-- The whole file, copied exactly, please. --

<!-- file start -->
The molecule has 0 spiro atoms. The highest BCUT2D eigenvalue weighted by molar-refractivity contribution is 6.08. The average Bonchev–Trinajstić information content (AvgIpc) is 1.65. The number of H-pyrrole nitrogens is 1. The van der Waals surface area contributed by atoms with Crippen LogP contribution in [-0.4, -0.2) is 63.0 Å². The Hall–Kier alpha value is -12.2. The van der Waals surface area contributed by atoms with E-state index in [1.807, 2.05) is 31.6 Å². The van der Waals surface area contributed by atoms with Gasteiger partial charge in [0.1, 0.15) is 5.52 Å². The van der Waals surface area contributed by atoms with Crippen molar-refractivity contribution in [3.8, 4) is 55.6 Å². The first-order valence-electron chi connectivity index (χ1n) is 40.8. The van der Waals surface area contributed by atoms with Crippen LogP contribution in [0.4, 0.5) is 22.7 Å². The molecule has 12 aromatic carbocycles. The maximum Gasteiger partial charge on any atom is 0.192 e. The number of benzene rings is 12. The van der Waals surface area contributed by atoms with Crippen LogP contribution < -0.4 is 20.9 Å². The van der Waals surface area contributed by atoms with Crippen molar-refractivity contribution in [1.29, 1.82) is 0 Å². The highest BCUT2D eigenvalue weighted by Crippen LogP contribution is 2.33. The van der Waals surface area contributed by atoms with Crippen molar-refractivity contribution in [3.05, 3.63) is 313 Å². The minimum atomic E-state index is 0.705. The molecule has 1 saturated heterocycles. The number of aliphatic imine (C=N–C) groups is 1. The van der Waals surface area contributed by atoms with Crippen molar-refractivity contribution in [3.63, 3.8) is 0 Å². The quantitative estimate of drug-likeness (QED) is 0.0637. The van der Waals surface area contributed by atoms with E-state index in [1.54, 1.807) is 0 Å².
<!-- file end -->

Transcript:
The molecule has 0 spiro atoms. The highest BCUT2D eigenvalue weighted by molar-refractivity contribution is 6.08. The average Bonchev–Trinajstić information content (AvgIpc) is 1.65. The number of H-pyrrole nitrogens is 1. The van der Waals surface area contributed by atoms with Crippen LogP contribution in [-0.4, -0.2) is 63.0 Å². The Hall–Kier alpha value is -12.2. The van der Waals surface area contributed by atoms with E-state index in [1.807, 2.05) is 31.6 Å². The van der Waals surface area contributed by atoms with Gasteiger partial charge in [0.1, 0.15) is 5.52 Å². The van der Waals surface area contributed by atoms with Crippen molar-refractivity contribution in [3.8, 4) is 55.6 Å². The first-order valence-electron chi connectivity index (χ1n) is 40.8. The van der Waals surface area contributed by atoms with Crippen LogP contribution in [0.4, 0.5) is 22.7 Å². The molecule has 12 aromatic carbocycles. The maximum Gasteiger partial charge on any atom is 0.192 e. The number of benzene rings is 12. The van der Waals surface area contributed by atoms with Crippen LogP contribution < -0.4 is 20.9 Å². The van der Waals surface area contributed by atoms with Crippen molar-refractivity contribution in [1.29, 1.82) is 0 Å². The highest BCUT2D eigenvalue weighted by Crippen LogP contribution is 2.33. The van der Waals surface area contributed by atoms with Crippen molar-refractivity contribution in [3.05, 3.63) is 313 Å². The minimum atomic E-state index is 0.705. The molecule has 1 saturated heterocycles. The number of aliphatic imine (C=N–C) groups is 1. The van der Waals surface area contributed by atoms with Crippen molar-refractivity contribution in [3.63, 3.8) is 0 Å². The quantitative estimate of drug-likeness (QED) is 0.0637. The van der Waals surface area contributed by atoms with E-state index in [1.54, 1.807) is 0 Å².